Center for Investigative Reporting uncovered “candy man” overprescription of opiates at a VA hospital in Tomah, Wis. Allegations of using cheaper drugs at the 40-bed Department of Veterans Affairs hospital in Beckley, W.Va., surfaced last year, triggering an internal investigation by the agency’s Office of the Medical Inspector. That probe found that the hospital pharmacy encouraged the use of alternative anti-psychotic drugs because they were cheaper, an action that “may have constituted a substantial and specific danger to public heath,” the medical inspector report said. Doctors followed that guidance despite knowing the alternative medications cause weight gain and sedation, the report said. The medical inspector recommended a clinical review to determine whether any veterans were harmed by the practice.
Seven disabled veterans have filed a lawsuit against the Department of Veterans Affairs, claiming they have been waiting for their medical records for 10 months to more than two years, potentially delaying crucial benefits.The suit was filed Monday by the National Veterans Legal Services Program on behalf of the veterans, who come from across the country. Filed in U.S. District Court for the District of Columbia, the suit asks that the VA produce the plaintiffs’ records within 20 days.Bart Stichman, co-executive director of National Veterans Legal Services Program, said he thinks the problem is widespread and that many veterans get frustrated by the delays and give up, never getting their benefits.“There’s no good reason to me,” he said. “How hard is it to photocopy a file?”The plaintiffs need their files to apply for further compensation. Five believe they are eligible for Combat-Related Special Compensation, which is a monthly payment for military retirees with combat-related disabilities. Veterans need their medical records to file for disability benefits and to appeal benefits decisions.“This delay is preventing me from applying for benefits that would help me to live a better life,” plaintiff Juan Rodriguez said in a statement released through the Legal Services Program.VA officials declined to comment on the lawsuit.The VA has been embroiled in a yearlong scandal that cost former secretary Eric Shinseki his job, and some lawmakers and veterans advocates are frustrated by the pace of change at the agency. Even now, VA whistleblowers say they continue to face retaliation and new controversies regularly pop up, including a recently released VA Inspector General’s investigation into the Philadelphia VA Medical Center that showed employees were keeping mail from veterans for years without a response, potentially delaying their benefits.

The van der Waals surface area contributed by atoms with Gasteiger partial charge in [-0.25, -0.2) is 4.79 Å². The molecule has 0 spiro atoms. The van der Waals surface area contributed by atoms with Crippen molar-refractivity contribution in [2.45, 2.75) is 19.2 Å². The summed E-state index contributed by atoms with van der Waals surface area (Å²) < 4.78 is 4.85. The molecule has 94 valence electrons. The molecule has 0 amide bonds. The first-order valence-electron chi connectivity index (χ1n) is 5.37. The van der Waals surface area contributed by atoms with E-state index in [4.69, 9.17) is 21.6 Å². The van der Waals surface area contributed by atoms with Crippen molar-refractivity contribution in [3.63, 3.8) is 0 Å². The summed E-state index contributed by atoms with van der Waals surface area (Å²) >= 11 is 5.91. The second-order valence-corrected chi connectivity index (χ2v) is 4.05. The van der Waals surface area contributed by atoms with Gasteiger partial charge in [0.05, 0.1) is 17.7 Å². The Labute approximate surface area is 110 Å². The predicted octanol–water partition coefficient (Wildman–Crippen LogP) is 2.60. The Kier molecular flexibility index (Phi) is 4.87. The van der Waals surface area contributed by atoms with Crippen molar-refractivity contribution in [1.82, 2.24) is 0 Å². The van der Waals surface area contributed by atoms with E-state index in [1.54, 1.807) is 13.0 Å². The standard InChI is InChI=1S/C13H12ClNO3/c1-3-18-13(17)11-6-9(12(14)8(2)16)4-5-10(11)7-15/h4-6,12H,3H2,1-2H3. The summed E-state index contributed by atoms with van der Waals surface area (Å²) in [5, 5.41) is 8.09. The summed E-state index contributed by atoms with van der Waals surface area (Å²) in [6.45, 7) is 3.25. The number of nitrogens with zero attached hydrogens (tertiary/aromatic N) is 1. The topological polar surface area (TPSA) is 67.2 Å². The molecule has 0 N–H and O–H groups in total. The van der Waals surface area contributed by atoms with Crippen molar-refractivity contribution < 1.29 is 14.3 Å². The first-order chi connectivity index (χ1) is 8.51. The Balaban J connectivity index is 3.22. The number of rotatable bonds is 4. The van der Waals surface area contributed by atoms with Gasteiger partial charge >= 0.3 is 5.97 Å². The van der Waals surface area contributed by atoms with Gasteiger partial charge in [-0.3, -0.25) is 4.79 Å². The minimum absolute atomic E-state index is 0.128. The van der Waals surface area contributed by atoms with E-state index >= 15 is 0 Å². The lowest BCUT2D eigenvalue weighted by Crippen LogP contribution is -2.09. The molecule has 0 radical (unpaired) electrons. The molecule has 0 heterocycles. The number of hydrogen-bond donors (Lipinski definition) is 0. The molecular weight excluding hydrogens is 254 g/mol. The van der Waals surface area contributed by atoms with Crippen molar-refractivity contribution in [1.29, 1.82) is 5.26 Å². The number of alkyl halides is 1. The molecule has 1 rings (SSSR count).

WASHINGTON (AP) — The Supreme Court on Wednesday made it easier for people to sue the federal government for negligence, in a decision that could affect military veterans with claims of medical malpractice.
The justices, voting 5-4, ruled in two cases the deadlines for filing such lawsuits can be extended if plaintiffs tried their best to comply or simply failed to learn about important information before a deadline.
Justice Elena Kagan wrote the majority opinion that combined the cases and upheld rulings by the 9th U.S. Circuit Court of Appeals that said the deadlines were somewhat flexible under the federal law that deals with lawsuits against the government.
The Obama administration argued that Congress intended the deadlines to be firm and that the government should not leave itself open to old claims indefinitely.
The U.S. Dept. of Veterans Affairs was hit with a lawsuit filed in federal court on behalf of seven veterans who allege they have waited more than two years for military medical records they need to file for disability benefits.
The veterans served in the Army, Air Force, Navy or Marines, and are from Florida, Kentucky, Colorado, Virginia and Wyoming. The soldiers allege the VA flat out ignored their repeated requests for their own military medical records, in violation of the law.
“Although the requests were made as long as 26 months ago, the VA has neither produced the requested documents nor denied the requests,” according to their lawsuit.
The watchdog group Public Citizen and the National Veterans Legal Services Program (NVLSP) are assisting the soldiers with their suit. A spokesperson for the VA told FOXBusiness.com via email it “ has not been served with a copy of the complaint. As a result, we cannot comm